The Catholic Bishops' Conference of the Philippines has designated the Feast of the Exaltation of the Holy Cross this year as National Day of Prayer for Peace in Iraq and Syria. Archbishop Socrates B. Villegas of Lingayen-Dagupan, President of the CBCP, wrote to his fellow bishops: In all our Masses on the feast of the Holy Cross, let us unite ourselves with our suffering brothers and sisters, commending to the God who is our hope their pains, their shattered lives and dreams, their bereavement and their loss. He also asked for a special collection at all Masses, the money to be sent by the CBCP to the charity aid of the Apostolic Nunciatures in Iraq and Syria.
Full post here.

22 Aug 2014

'Flesh and blood has not revealed this to you, but my Father in heaven.' Sunday Reflections, 21st Sunday in Ordinary Time Year A

Saint Peter, El Greco,1610-13
Monasterio de San Lorenzo, El Escorial, Spain [Web Gallery of Art]
Readings (New American Bible: Philippines, USA)
Readings (Jerusalem Bible: Australia, England & Wales, India [optional], Ireland, New Zealand, Pakistan, Scotland, South Africa) 
Gospel Matthew 16:13-20 (New Revised Standard Version, Catholic Edition, Canada) 

Now when Jesus came into the district of Caesarea Philippi, he asked his disciples, “Who do people say that the Son of Man is?” And they said, “Some say John the Baptist, but others Elijah, and still others Jeremiah or one of the prophets.” He said to them, “But who do you say that I am?” Simon Peter answered, “You are the Messiah, the Son of the living God.” continue gospel reading>

Pope Francis in Korea, 13-18 August 2014 [Wikipedia]


In his homily on the Solemnity of Saints Peter and Paul, 29 June 2013, Pope Francis said: I would like to offer three thoughts on the Petrine ministry, guided by the word 'confirm'.  What has the Bishop of Rome been called to confirm? By 'Petrine ministry' the pope was speaking of the ministry of the Bishop of Rome, of the Pope, the successor of St Peter.
     Full post here.

27 Aug 2013

Was St Monica an 'Irish mother'?



St Monica, Luis Tristán de Escamilla 1616 [Web Gallery of Art]

I posted the following four years ago on Bangor to Bobbio and two years ago here. I thought it might be of interest to the newer contributors to  and readers of Catholic Women Bloggers and so I'm posting it again here on the feast of St Monica:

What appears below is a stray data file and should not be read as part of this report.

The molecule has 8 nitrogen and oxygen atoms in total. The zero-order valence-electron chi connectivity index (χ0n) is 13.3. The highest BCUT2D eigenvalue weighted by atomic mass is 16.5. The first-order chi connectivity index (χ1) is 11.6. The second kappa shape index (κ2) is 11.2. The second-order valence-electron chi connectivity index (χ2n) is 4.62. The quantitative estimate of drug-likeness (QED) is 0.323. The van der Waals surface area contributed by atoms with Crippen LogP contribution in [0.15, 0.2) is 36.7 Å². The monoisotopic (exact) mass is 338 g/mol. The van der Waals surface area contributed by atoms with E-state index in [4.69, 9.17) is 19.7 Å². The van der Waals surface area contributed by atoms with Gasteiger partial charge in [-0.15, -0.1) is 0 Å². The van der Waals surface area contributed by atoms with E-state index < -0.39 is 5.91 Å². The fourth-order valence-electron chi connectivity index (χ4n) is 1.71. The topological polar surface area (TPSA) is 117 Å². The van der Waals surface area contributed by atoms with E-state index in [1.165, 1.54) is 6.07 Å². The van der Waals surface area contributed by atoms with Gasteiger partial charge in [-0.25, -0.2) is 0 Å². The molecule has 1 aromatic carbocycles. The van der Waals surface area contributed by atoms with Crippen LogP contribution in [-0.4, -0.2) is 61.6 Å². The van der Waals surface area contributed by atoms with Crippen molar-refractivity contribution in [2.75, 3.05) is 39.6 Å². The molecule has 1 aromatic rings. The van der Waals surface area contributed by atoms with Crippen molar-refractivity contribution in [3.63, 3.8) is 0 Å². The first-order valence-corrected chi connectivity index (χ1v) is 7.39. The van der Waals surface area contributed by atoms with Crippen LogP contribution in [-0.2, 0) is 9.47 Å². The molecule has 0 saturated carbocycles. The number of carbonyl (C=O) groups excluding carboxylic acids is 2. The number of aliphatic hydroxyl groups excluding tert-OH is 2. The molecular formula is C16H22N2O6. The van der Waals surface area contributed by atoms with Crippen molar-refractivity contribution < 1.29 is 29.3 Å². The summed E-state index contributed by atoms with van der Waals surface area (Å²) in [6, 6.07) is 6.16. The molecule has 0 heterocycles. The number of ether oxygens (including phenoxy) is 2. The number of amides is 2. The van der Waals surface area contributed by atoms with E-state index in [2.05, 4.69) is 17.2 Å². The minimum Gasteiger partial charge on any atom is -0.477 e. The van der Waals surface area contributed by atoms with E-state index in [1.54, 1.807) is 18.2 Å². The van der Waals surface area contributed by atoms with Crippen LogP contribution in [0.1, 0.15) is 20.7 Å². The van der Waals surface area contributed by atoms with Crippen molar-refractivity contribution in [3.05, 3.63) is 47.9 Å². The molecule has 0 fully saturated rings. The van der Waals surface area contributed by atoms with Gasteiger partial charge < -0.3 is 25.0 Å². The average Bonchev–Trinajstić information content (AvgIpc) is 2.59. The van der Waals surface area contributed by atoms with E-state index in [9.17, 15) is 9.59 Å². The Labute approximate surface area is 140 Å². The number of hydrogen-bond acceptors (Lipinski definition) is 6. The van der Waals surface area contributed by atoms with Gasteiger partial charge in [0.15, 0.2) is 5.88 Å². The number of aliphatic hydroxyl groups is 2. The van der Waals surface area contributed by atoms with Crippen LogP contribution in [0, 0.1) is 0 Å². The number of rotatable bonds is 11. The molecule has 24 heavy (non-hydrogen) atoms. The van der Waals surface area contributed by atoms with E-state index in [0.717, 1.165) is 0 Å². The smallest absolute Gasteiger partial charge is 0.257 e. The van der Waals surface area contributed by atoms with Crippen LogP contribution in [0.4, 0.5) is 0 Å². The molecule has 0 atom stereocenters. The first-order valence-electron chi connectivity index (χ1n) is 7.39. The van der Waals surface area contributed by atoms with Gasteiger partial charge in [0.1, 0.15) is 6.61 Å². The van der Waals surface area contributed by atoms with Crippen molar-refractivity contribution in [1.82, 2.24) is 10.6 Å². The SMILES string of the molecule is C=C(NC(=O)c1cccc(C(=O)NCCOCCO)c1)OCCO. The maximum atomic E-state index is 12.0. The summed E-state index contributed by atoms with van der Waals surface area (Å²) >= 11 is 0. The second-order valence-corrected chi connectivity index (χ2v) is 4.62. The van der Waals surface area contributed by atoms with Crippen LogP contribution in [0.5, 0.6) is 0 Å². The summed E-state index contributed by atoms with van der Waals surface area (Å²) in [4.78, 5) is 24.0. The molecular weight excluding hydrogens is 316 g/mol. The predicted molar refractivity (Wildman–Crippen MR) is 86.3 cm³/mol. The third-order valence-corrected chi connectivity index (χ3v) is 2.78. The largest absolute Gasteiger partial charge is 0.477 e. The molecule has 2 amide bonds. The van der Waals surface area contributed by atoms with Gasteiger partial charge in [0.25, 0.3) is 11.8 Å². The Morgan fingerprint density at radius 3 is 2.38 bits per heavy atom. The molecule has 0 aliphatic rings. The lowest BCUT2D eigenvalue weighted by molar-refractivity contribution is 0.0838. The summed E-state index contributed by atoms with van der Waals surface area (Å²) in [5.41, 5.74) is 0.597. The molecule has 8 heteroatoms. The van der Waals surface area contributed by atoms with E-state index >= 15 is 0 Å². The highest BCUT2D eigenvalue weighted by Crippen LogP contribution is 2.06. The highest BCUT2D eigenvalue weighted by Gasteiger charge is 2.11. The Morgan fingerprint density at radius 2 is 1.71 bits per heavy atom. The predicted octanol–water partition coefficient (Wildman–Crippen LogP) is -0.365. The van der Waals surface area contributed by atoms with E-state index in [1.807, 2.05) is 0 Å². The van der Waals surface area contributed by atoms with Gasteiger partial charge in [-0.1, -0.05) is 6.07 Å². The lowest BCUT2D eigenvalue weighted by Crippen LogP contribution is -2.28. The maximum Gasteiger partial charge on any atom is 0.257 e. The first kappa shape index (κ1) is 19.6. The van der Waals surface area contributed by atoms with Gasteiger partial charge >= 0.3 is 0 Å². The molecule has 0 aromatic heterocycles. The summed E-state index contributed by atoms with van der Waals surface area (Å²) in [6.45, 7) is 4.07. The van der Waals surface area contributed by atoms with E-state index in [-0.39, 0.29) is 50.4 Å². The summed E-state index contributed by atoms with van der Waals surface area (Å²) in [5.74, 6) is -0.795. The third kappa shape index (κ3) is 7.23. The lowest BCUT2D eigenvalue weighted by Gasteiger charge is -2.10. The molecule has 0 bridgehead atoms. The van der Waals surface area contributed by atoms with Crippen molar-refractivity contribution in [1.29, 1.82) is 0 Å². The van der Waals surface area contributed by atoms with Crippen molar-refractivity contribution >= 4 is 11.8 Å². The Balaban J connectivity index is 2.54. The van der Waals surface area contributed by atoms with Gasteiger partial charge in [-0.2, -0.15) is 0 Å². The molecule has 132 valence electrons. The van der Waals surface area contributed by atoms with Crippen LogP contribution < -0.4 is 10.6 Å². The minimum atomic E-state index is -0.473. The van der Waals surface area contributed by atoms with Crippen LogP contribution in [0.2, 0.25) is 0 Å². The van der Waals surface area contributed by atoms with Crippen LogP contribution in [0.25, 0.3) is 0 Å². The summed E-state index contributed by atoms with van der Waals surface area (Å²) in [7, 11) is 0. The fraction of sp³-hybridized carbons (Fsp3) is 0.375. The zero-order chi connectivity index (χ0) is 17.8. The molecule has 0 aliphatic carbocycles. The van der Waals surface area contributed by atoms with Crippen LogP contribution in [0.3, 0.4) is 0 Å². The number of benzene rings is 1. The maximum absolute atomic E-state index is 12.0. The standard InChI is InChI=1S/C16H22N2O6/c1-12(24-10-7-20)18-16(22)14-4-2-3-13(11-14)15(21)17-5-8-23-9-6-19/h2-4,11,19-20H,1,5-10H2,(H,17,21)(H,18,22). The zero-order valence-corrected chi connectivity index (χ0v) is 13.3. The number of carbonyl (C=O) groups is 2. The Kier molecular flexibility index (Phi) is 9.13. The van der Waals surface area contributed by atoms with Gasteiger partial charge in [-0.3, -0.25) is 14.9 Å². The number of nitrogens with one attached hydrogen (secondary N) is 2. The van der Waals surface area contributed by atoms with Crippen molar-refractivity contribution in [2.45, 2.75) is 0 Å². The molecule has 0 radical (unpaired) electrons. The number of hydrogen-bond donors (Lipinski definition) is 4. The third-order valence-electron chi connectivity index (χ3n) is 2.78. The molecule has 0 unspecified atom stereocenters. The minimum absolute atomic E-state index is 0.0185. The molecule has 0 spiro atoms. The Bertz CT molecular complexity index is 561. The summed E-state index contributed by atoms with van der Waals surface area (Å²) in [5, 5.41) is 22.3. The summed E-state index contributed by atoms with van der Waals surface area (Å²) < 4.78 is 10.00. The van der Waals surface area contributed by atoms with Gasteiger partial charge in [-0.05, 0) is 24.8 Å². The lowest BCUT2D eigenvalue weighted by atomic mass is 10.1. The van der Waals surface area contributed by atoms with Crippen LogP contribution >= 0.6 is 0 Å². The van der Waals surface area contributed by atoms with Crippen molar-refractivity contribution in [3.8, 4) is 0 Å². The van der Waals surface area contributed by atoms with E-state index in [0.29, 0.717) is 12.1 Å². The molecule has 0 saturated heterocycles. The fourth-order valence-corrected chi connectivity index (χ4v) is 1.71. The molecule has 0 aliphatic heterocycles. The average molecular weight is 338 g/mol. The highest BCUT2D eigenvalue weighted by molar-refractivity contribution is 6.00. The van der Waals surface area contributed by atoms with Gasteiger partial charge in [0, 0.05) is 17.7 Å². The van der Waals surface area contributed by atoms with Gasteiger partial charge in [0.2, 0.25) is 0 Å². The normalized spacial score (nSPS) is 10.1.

The second reading in the Office of Readings for the feast of St Monica (332-387) always brings a smile to my face and leads me to ask, ‘Was St Monica an “Irish mother”?’ St Augustine’s brother had said to their mother when she was dying that it might be better if she died in her homeland in north Africa, rather than in Italy. The extract from St Augustine’s Confessions goes on: But as she heard this she looked at me and said: ‘See the way he talks’. And then she said to us both: ‘Lay this body where it may be. Let no care of it disturb you: this only I ask of you that you should remember me at the altar of the Lord wherever you may be’.

The latter part of the last quotation appears on innumerable memorial cards and I don’t know of a better request for prayers for the dead. But it’s the ‘See the way he talks’ that makes me smile. Many’s the time I heard my own mother – and other Irish mothers – say, nearly always in a family-type context, ‘Did you ever hear such nonsense?’ It’s the kind of thing that only people intimately related can say to one another, conveying gentle criticism/a reprimand and affection at the same time.

A variation of St Monica’s request is on the memorial card of my own mother, Mary who, like the saint, died at the age of 55: ‘All I ask of you is that you will remember me at Mass and Holy Communion’.

read more


Augustine is not an Excuse

Da mihi castitatem et continentiam, sed noli modo.  -St.Augustine A few weeks back, the incorrigible Milo Yiannopolus posted  his side ...